LSIS-II Highlights Equity as Key Unfinished Business in Lao PDR
24 August 2019
The survey demonstrates that important progress has been made in several areas of the well-being of women and children in Lao PDR such as child mortality, stunting, skilled birth attendance, water and sanitation coverage, primary education attendance, and to some extent in reducing violence against children. However, disparities persist between households from different geographical regions, rural and urban areas, households with different wealth and education level of mothers; and between ethnic groups.
LSIS-II is a nationwide household survey, using the Multiple Indicator Cluster Survey 6 (MICS6) platform which aims at generating national and provincial level data disaggregated by age, residence, sex, wealth quintile and ethnic groups. It has been carried out with collaborative funding from the Government of Lao PDR and a broad number of international partners, including UNICEF, the European Union, UNFPA, UNDP, WFP, WHO, USAID (that also provided technical support), the Swiss Agency for Development and Cooperation (SDC), Lux Development and the Japan International Cooperation Agency.
“The survey findings provide quality baseline data for monitoring and informing the 8th National Socio-Economic Development Plan (NSEDP). They will be extremely useful for the upcoming Mid Term Review, and to support the monitoring of the Sustainable Development Goals (SDGs) and the Voluntary National Review. Thanks to LSIS, we have produced a range of population and social indicators that are statistically sound and can help advocate for policy making, programme formulation and monitoring,” stated Samaychanh Boupha, Vice Minister, Head of the Lao Statistics Bureau.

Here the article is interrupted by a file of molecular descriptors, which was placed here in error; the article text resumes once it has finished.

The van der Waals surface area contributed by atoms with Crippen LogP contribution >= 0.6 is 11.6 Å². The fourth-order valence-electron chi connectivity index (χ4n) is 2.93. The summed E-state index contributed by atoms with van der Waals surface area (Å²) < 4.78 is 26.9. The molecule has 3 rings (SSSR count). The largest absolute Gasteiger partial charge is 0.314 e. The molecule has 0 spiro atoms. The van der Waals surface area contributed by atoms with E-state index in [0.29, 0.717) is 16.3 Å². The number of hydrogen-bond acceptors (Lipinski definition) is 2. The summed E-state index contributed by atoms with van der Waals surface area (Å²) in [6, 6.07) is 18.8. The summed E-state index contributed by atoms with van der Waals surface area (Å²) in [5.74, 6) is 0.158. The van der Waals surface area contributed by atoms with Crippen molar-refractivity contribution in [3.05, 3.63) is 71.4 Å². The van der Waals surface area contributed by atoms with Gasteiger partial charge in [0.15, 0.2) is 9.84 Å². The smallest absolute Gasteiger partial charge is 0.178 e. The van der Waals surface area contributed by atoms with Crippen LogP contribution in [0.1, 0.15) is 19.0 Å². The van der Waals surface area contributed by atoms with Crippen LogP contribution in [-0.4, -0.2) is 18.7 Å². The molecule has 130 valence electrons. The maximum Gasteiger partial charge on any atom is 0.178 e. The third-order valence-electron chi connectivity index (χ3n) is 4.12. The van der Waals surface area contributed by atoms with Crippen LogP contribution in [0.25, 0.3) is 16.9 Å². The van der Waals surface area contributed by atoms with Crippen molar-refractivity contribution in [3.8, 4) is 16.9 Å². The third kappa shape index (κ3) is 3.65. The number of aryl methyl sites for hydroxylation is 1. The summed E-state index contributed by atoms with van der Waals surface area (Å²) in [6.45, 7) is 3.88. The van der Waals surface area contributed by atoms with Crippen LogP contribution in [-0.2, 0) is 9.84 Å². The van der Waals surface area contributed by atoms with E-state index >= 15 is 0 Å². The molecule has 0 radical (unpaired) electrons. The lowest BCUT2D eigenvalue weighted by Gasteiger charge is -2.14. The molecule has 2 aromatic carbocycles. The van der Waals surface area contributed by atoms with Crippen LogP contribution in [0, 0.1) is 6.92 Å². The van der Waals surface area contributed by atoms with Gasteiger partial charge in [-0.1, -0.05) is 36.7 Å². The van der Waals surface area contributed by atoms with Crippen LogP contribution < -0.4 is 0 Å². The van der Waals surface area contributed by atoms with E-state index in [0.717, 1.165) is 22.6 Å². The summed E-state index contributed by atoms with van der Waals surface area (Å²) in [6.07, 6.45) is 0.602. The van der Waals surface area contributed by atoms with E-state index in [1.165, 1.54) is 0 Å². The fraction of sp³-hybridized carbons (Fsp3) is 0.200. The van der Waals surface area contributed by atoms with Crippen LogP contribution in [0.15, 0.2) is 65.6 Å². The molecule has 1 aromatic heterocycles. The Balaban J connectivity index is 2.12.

The complete results of the 2017-2018 LSIS-II presented today indicate that important progress has been made in reducing under five mortality, which currently stands at 46 deaths per 1,000 live births. However, more efforts are required to improve vaccination coverage for all the vaccines, which is still below the target of 90 per cent. Full immunization coverage, though, has increased from 40 per cent in 2011 to 48 per cent in LSIS-II.
Stunting (low height for age) has decreased from 44 per cent in LSIS-I to 35.6 per cent in 2015 (Lao Child Anthropometric Assessment Survey) and to 33 per cent in 2017. Despite this positive downward trend, there remain significant disparities across the 18 provinces. Exclusive breastfeeding during the first six months increased from 40.1 per cent in 2011 to 44.9 per cent in 2017.
There has been a 27 per cent increase in deliveries assisted by a skilled birth attendant for all women aged 15-49 between 2011-2017 (from 37.5 per cent to 64.4 per cent), although there are still important differences between urban (89.7 per cent) and rural areas without road (34.1 per cent).
It is the first time that a national survey has included and provided important data on abortion among women of the reproductive age (15-49 years of age). The result shows that, on average, 6.1 per cent of women have experienced at least one induced abortion in their lifetime, with a pronounced difference between provinces.